We didn’t have the opportunity to tow but the stats make good reading, with capacity hitting the 3,500kg ceiling and payload at 900kg. However, the electrically deployable towbar (£1,050) is just one of a wallet-battering list of extras that also includes an electric winch.
Farmers Weekly verdict
Comfortable, slick and reasonably quick, there’s no doubting the new Defender is a far superior machine, but Land Rover will duly accept that it’s gone far beyond the finesse level required by its traditional audience.
The unpalatable truth is that farmers love Land Rover more than Land Rover loves farmers, simply because working vehicles don’t earn it the big bucks.
But the good news is, although this model has been developed for the world outside of farming, its versatility still includes supreme off-road performance.
Price is the fly in the Defender ointment, though commercial versions will pitch it a good way closer to top-end pickups.
Whether the factory move from Solihull to Slovakia sours the love affair remains to be seen.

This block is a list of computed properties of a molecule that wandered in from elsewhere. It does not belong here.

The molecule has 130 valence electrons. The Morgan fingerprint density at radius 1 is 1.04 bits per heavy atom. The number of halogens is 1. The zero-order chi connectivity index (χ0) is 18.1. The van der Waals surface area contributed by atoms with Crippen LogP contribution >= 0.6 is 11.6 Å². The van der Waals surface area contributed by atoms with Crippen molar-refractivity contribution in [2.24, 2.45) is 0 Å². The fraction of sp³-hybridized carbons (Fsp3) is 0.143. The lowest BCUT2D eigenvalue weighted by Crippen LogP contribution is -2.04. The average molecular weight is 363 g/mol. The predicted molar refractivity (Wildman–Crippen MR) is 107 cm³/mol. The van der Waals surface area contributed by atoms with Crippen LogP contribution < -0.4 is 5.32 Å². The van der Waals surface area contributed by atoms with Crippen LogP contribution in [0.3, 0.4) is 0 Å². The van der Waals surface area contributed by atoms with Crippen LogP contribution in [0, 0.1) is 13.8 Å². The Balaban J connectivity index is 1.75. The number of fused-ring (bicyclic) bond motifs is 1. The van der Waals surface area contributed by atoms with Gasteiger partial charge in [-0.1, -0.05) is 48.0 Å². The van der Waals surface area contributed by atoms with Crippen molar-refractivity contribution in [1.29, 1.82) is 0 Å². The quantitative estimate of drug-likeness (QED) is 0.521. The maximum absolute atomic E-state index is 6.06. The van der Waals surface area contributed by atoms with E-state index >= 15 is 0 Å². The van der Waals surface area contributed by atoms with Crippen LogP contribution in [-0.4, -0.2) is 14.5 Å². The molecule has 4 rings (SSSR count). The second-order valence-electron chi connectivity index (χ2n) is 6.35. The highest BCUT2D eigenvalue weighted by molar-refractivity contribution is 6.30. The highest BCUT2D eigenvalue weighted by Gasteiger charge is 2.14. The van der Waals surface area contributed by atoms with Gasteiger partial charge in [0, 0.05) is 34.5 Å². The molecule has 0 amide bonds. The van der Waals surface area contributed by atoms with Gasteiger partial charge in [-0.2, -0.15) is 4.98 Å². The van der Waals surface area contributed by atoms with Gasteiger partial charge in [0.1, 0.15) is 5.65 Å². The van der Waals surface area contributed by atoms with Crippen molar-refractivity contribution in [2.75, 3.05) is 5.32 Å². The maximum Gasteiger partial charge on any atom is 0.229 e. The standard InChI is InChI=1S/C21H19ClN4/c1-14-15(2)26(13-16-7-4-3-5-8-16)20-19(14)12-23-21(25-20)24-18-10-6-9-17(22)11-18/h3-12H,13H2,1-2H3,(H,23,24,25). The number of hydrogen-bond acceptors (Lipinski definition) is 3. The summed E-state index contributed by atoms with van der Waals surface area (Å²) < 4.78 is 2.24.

Likes and gripes
- Off-road performance
- Slick, clear touchscreen
- Very comfortable
- Disappointing fuel consumption
- Much heavier than before
Land Rover Defender 110 D240 S specs
- Engine 2-litre, four-cylinder diesel
- Power 240hp@4,000rpm
- Torque 430Nm@1,400rpm
- Transmission Eight-speed auto AWD, twin-speed transfer box
- 0-60mph 8.7secs
- Top speed 117mph
- Combined consumption 29.6mpg
- Towing capacity 3,500kg
- Kerb weight 2,323kg
- Wheelbase 3,022mm
- Turning circle 12.84m
- Ground clearance 291mm
- Wading depth 900mm
- Suspension Double wishbone front and integral link rear
- OTR price £52,110
- Price as tested £64,120
- Base model price £45,560